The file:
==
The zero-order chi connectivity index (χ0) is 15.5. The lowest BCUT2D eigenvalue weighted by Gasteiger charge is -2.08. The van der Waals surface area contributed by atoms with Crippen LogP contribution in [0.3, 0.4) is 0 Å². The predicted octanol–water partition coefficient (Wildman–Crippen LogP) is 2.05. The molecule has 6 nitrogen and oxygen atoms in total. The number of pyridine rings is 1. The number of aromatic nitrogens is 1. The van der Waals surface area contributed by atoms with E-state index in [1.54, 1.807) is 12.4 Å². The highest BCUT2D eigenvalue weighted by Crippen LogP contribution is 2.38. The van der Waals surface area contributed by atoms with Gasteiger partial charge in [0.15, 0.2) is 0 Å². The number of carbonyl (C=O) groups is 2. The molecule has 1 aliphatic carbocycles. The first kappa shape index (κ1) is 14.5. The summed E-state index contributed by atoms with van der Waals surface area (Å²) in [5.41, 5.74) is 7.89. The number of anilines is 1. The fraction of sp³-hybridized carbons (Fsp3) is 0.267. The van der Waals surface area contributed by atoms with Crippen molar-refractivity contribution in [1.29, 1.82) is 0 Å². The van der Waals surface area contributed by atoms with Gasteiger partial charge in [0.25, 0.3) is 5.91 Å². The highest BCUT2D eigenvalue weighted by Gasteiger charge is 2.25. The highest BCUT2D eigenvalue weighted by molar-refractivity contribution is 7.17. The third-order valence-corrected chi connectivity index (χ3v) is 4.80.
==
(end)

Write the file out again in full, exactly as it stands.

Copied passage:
The zero-order chi connectivity index (χ0) is 15.5. The lowest BCUT2D eigenvalue weighted by Gasteiger charge is -2.08. The van der Waals surface area contributed by atoms with Crippen LogP contribution in [0.3, 0.4) is 0 Å². The predicted octanol–water partition coefficient (Wildman–Crippen LogP) is 2.05. The molecule has 6 nitrogen and oxygen atoms in total. The number of pyridine rings is 1. The number of aromatic nitrogens is 1. The van der Waals surface area contributed by atoms with E-state index in [1.54, 1.807) is 12.4 Å². The highest BCUT2D eigenvalue weighted by Crippen LogP contribution is 2.38. The van der Waals surface area contributed by atoms with Gasteiger partial charge in [0.15, 0.2) is 0 Å². The number of carbonyl (C=O) groups is 2. The molecule has 1 aliphatic carbocycles. The first kappa shape index (κ1) is 14.5. The summed E-state index contributed by atoms with van der Waals surface area (Å²) in [5.41, 5.74) is 7.89. The number of anilines is 1. The fraction of sp³-hybridized carbons (Fsp3) is 0.267. The van der Waals surface area contributed by atoms with Crippen molar-refractivity contribution in [1.29, 1.82) is 0 Å². The van der Waals surface area contributed by atoms with Gasteiger partial charge in [0.25, 0.3) is 5.91 Å². The highest BCUT2D eigenvalue weighted by Gasteiger charge is 2.25. The highest BCUT2D eigenvalue weighted by molar-refractivity contribution is 7.17. The third-order valence-corrected chi connectivity index (χ3v) is 4.80.